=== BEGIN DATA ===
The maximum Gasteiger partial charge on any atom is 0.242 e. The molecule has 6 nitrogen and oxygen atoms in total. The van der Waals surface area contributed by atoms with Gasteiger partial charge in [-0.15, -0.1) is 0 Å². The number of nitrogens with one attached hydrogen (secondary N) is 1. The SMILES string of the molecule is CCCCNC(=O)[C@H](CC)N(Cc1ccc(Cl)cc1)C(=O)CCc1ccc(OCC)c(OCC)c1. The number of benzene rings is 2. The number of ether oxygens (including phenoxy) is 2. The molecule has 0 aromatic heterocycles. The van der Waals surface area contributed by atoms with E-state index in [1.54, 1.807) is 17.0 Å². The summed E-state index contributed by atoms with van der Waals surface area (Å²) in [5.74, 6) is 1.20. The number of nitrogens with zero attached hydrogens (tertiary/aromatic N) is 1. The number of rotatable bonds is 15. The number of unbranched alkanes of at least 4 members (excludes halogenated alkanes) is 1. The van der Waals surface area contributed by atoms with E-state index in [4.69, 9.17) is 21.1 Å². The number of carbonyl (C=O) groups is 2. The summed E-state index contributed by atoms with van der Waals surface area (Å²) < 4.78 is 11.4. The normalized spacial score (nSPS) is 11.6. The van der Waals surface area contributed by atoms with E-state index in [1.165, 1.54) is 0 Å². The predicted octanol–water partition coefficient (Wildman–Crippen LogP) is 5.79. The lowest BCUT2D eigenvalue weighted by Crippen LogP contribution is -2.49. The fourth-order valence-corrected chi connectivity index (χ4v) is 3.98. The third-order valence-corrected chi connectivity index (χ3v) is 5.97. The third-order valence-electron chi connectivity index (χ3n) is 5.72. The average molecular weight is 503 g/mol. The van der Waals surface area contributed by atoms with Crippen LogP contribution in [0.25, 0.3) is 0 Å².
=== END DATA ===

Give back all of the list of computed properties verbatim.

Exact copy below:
The maximum Gasteiger partial charge on any atom is 0.242 e. The molecule has 6 nitrogen and oxygen atoms in total. The van der Waals surface area contributed by atoms with Gasteiger partial charge in [-0.15, -0.1) is 0 Å². The number of nitrogens with one attached hydrogen (secondary N) is 1. The SMILES string of the molecule is CCCCNC(=O)[C@H](CC)N(Cc1ccc(Cl)cc1)C(=O)CCc1ccc(OCC)c(OCC)c1. The number of benzene rings is 2. The number of ether oxygens (including phenoxy) is 2. The molecule has 0 aromatic heterocycles. The van der Waals surface area contributed by atoms with E-state index in [1.54, 1.807) is 17.0 Å². The summed E-state index contributed by atoms with van der Waals surface area (Å²) in [5.74, 6) is 1.20. The number of nitrogens with zero attached hydrogens (tertiary/aromatic N) is 1. The number of rotatable bonds is 15. The number of unbranched alkanes of at least 4 members (excludes halogenated alkanes) is 1. The van der Waals surface area contributed by atoms with E-state index in [4.69, 9.17) is 21.1 Å². The number of carbonyl (C=O) groups is 2. The summed E-state index contributed by atoms with van der Waals surface area (Å²) < 4.78 is 11.4. The normalized spacial score (nSPS) is 11.6. The van der Waals surface area contributed by atoms with E-state index in [1.165, 1.54) is 0 Å². The predicted octanol–water partition coefficient (Wildman–Crippen LogP) is 5.79. The lowest BCUT2D eigenvalue weighted by Crippen LogP contribution is -2.49. The fourth-order valence-corrected chi connectivity index (χ4v) is 3.98. The third-order valence-corrected chi connectivity index (χ3v) is 5.97. The third-order valence-electron chi connectivity index (χ3n) is 5.72. The average molecular weight is 503 g/mol. The van der Waals surface area contributed by atoms with Crippen LogP contribution in [0.25, 0.3) is 0 Å².